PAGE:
The results of a key Alzheimer’s drug trial on Wednesday have reignited decades-old hopes that targeting a particular protein helps arrest the progression of the fatal brain disease, giving a big boost to similar studies being run by Roche and Eli Lilly.
Eisai Co Ltd and Biogen Inc said their experimental drug significantly slowed cognitive and functional decline in a large trial of patients in the early stages of the disease, a rare positive outcome in a field littered with failure.
The drug, lecanemab, slowed progress of the brain-wasting disease by 27% compared with a placebo, offering the promise of an effective treatment to desperate patients and their families.
The read-out is supportive of a longstanding but controversial theory that removal of sticky deposits of a protein called amyloid beta from the brains of people with Alzheimer’s can delay the progression of the most common form of dementia, which affects an estimated 55mn people globally.
Nearly all Alzheimer’s drugs, including those targeting amyloid, have stumbled in trials.
Dr Kristian Steen Frederiksen, director of a clinical trial unit at the University of Copenhagen said the latest data was solid evidence that amyloid beta is not just an “innocent bystander” in the development of dementia drugs.
Prospects of other high-profile anti-amyloid drugs currently undergoing clinical trials, including Roche’s gantenerumab and Eli Lilly’s donanemab, are higher as a result of the Biogen-Eisai data, analysts said.
“Investor expectations (for rival studies) will certainly rise, as very few would assign a likelihood of success >50% for these trials considering the graveyard of past failures,” said Daniel Chancellor, healthcare analyst at Citeline.
Late-stage data on gantenerumab is expected by the fourth quarter, Roche said in a statement, saying it was encouraged by the lecanemab data.
Lilly said it remained confident in its donanemab development programme. Results of a key late-stage trial testing the drug are anticipated by mid-2023.
Alzheimer’s researchers have suggested success for one or more of the three drugs is likely to invigorate research across the entire field, if the results withstand scrutiny.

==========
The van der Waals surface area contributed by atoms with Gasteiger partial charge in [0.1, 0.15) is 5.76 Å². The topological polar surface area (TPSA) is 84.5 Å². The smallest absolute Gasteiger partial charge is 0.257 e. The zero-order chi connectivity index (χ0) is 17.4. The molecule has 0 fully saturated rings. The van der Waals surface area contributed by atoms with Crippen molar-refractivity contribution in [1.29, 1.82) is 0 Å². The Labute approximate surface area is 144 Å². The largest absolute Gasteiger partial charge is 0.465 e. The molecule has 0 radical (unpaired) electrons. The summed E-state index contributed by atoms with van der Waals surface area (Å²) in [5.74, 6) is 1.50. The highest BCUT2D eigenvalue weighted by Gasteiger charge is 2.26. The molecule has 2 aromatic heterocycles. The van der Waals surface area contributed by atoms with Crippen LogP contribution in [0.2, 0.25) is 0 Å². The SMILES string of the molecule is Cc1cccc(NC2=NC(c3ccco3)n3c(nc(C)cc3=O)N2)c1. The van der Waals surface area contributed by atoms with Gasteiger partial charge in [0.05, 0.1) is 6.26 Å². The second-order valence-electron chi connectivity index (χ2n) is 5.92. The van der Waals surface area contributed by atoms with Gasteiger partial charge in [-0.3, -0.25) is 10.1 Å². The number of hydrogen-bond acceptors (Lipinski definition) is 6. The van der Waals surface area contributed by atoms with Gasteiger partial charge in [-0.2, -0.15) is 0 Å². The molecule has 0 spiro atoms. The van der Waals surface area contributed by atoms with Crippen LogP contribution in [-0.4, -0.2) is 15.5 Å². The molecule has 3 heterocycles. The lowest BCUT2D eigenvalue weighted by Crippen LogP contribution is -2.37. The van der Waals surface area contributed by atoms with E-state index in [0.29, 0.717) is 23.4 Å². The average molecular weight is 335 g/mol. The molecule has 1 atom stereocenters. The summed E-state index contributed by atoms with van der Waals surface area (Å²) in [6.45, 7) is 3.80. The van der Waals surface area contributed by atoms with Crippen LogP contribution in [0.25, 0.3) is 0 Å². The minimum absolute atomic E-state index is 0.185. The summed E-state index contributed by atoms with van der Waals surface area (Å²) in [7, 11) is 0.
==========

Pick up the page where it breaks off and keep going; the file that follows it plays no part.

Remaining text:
Biogen’s stock surged 35.4% in early US trading while shares of Eisai jumped 17% to the daily limit in Tokyo. Lilly and Roche’s stock rose between 6% and 7%.
Some researchers, including Frederiksen, are cautiously optimistic about the impact the Biogen, Eisai data has on the likelihood of success for the other two drugs in development.
The three experimental drugs differ in terms of which types of amyloid beta they bind to, and there are differences in trial designs, and potentially safety profiles, he said.
“We’ve learned lately not to get our hopes up too much,” said Tara Spires-Jones, deputy director of the Centre for Discovery Brain Sciences at the University of Edinburgh.
Scientists also caution there are many brain changes implicated in Alzheimer’s in addition to amyloid, and that some of the other targets being explored are more likely to work for people who have established dementia.
Alzheimer’s is a complex disorder, and only targeting amyloid may not be enough, said Miia Kivipelto, professor of clinical geriatrics at the Karolinska Institutet Center for Alzheimer Research.
An individualised treatment approach as is the case with cancer is likely needed, she said.
The so-called amyloid hypothesis has been challenged by some scientists, particularly after the US Food and Drug Administration’s controversial approval of Aduhelm in 2021 based on its plaque-clearing ability rather than proof that it helped slow cognitive decline.
The decision came after the FDA’s own panel of outside experts had advised against approval.
“This (latest data) will certainly make the strongest proponents of the amyloid hypothesis very happy and may dampen the arguments of the strongest critics,” said Spires-Jones.